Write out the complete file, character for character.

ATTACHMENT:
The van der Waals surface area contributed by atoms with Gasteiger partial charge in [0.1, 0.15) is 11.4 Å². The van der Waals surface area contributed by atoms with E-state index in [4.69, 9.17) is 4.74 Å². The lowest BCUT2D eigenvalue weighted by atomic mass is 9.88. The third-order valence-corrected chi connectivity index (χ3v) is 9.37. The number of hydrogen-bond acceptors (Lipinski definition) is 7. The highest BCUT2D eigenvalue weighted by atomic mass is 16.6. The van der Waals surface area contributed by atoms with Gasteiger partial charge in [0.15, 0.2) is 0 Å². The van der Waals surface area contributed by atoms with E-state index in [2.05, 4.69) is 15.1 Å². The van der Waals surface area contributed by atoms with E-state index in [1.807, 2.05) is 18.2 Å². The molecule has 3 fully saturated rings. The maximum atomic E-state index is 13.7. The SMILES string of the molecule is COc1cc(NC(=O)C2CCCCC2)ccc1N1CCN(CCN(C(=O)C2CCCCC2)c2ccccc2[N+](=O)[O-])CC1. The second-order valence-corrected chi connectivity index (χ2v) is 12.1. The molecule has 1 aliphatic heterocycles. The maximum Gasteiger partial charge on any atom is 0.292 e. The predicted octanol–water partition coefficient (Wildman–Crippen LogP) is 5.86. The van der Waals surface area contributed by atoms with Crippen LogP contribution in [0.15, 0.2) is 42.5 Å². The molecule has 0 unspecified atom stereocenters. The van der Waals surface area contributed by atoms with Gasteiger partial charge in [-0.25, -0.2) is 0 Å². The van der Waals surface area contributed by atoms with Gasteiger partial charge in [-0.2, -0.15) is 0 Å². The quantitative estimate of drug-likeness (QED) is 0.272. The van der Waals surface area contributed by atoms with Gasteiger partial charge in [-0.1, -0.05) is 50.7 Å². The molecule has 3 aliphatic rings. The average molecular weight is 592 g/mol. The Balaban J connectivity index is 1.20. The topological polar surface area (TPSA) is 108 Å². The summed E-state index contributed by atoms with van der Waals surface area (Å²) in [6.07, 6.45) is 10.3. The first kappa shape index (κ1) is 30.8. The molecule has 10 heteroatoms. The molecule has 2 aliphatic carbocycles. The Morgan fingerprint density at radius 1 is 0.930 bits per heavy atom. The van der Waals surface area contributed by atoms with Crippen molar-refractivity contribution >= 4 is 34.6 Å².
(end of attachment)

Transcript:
The van der Waals surface area contributed by atoms with Gasteiger partial charge in [0.1, 0.15) is 11.4 Å². The van der Waals surface area contributed by atoms with E-state index in [4.69, 9.17) is 4.74 Å². The lowest BCUT2D eigenvalue weighted by atomic mass is 9.88. The third-order valence-corrected chi connectivity index (χ3v) is 9.37. The number of hydrogen-bond acceptors (Lipinski definition) is 7. The highest BCUT2D eigenvalue weighted by atomic mass is 16.6. The van der Waals surface area contributed by atoms with Gasteiger partial charge in [0.15, 0.2) is 0 Å². The van der Waals surface area contributed by atoms with E-state index in [2.05, 4.69) is 15.1 Å². The van der Waals surface area contributed by atoms with E-state index in [1.807, 2.05) is 18.2 Å². The molecule has 3 fully saturated rings. The maximum atomic E-state index is 13.7. The SMILES string of the molecule is COc1cc(NC(=O)C2CCCCC2)ccc1N1CCN(CCN(C(=O)C2CCCCC2)c2ccccc2[N+](=O)[O-])CC1. The second-order valence-corrected chi connectivity index (χ2v) is 12.1. The molecule has 1 aliphatic heterocycles. The maximum Gasteiger partial charge on any atom is 0.292 e. The predicted octanol–water partition coefficient (Wildman–Crippen LogP) is 5.86. The van der Waals surface area contributed by atoms with Crippen LogP contribution in [0.15, 0.2) is 42.5 Å². The molecule has 0 unspecified atom stereocenters. The van der Waals surface area contributed by atoms with Gasteiger partial charge in [-0.25, -0.2) is 0 Å². The van der Waals surface area contributed by atoms with Gasteiger partial charge in [-0.2, -0.15) is 0 Å². The quantitative estimate of drug-likeness (QED) is 0.272. The van der Waals surface area contributed by atoms with Gasteiger partial charge in [-0.1, -0.05) is 50.7 Å². The molecule has 3 aliphatic rings. The average molecular weight is 592 g/mol. The Balaban J connectivity index is 1.20. The topological polar surface area (TPSA) is 108 Å². The summed E-state index contributed by atoms with van der Waals surface area (Å²) in [6.07, 6.45) is 10.3. The first kappa shape index (κ1) is 30.8. The molecule has 10 heteroatoms. The molecule has 2 aliphatic carbocycles. The Morgan fingerprint density at radius 1 is 0.930 bits per heavy atom. The van der Waals surface area contributed by atoms with Crippen molar-refractivity contribution >= 4 is 34.6 Å².